• 2 large potatoes, cubed
  • 2 tomatoes, diced
  • Csipetke (pinched pasta), optional

Instructions
  1. Heat the oil or lard in a large pot (preferably a Dutch oven). Add the onions along with a few spoonfuls of water (so they don’t brown) and a pinch of the salt. Cook slowly over very low heat for about 15 to 20 minutes, or until the onions are clear and glassy.
  2. Remove from the heat and add the paprika, pepper, and caraway seeds. Stir quickly to combine and add a tiny bit of water (to prevent the paprika from burning).
  3. Add the meat and garlic and cook over high heat, stirring, until the meat is slightly browned (about ten minutes). Turn the heat down to low, add a few spoonfuls of water, and cook for about 15 more minutes, until the meat is nearly cooked through.
  4. Add the water and keep cooking, over low heat, for at least an hour, or until the meat is cooked and nearly tender enough to serve. This could take hours, depending on the cut of beef you used.
  5. When the meat is nearly done, add the tomatoes, carrots, parsnips, and potatoes and cook for about 15 more minutes, or until they are tender (being careful not to overcook them). Taste the soup and add more salt and pepper, if needed.
  6. If you are using csipetke or another kind of small pasta, add it to the soup before serving. You can serve this soup with hot pepper or hot pepper paste.

Notes
This makes a very large pot of soup! If you’d like to freeze some of it, do it before adding the vegetables.

 

 

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10 Responses to The Best Gulyás Recipe

  1. Csipetke Recipe | The Hungary Dish on October 29, 2012 at 2:50 pm

    [...] In Hungary soup is an important part of the meal, and most soups have some sort of pasta floating around in them. Though making homemade pasta for a soup might sound very time-consuming, it’s actually quite quick and simple. In fact, even a child can do it. And my two kids (ages 5 and 7) formed all of the pasta in this photo. They’ve seen their Hungarian grandmother make it countless times, and after practicing on playdough a few times on their own, they were happy to put their pasta-making skills to real-life use to add to a pot of gulyás. [...]

  2. Matthias on December 13, 2012 at 3:34 pm

    Yum, that sounds really delicious, especially in winter time there is nothing better than a hot soup.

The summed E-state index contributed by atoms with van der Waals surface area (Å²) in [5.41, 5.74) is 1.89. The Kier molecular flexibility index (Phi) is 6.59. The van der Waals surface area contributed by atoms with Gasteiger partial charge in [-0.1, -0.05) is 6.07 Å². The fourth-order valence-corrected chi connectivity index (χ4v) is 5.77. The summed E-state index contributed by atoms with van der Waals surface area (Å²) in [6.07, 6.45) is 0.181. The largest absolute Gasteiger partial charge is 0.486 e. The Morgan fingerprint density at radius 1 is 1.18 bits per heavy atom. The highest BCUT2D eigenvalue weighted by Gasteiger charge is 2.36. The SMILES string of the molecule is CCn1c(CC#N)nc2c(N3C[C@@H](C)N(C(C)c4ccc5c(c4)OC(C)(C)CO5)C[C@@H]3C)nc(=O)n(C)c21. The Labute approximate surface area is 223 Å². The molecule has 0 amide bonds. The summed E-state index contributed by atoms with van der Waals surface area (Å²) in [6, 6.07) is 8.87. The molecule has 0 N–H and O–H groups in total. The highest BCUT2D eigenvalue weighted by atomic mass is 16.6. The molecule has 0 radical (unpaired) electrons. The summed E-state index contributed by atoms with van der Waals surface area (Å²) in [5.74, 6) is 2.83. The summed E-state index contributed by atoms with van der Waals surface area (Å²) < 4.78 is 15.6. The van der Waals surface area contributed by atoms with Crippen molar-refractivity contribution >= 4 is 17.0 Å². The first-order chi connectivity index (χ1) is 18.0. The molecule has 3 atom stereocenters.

However, I have never heard of tomatoes being part of Gulyás… I have to try that.

  3. Foodcrafting in Romania – Soups | FoodCrafters on August 26, 2013 at 10:19 am

    [...] unique in taste are: ciorbă de perișoare (meatball soup), ciorbă de burtă (tripe soup), or gulyas (as you might know, goulash is actually Hungarian, but centuries of Austro-Hungarian influence left [...]

  4. Judith Horvath Watson on October 25, 2013 at 7:30 am

    Hi, I’ve been looking for a recipe my mother use to make. It was made with beef ,carrots, celery, ? And marinated for four days in the carrots etc. do you know of such a recipe? It was served with gombocs. Any help would be greatly appreciated. Est, Jdith

    • Nick Sziklai on January 4, 2014 at 9:34 pm

      Judith,

      I think your mother was making “vadas”, not gulyas. Vadas (exact meaning is from the wild) can be made using venison, wild boar or beef. It is extremely delicious when properly made. Yes, it takes several days to marinate. So if you want exactly what your mother made, look for hungarian vadas recepies, there are plenty.

  5. Meal 74: Hungary : United Noshes on December 1, 2013 at 9:16 pm

    [...] Gulyás | Beef and vegetable soup with paprika | Recipe [...]

  6. [...] Get a recipe [here]. [...]

  7. [...] Get a recipe [here]. [...]

  8. [...] to be eaten as a main course. It doesn’t require any special ingredients, you can find a recipe here. Yummy! Share this:TwitterFacebookLike this:Like Loading… Image | This entry was posted in [...]

  9. steve on September 25, 2014 at 5:16 pm

    my mother came from pest with their extended family in the 1930s to western pa. I can truly say this works fine with venison..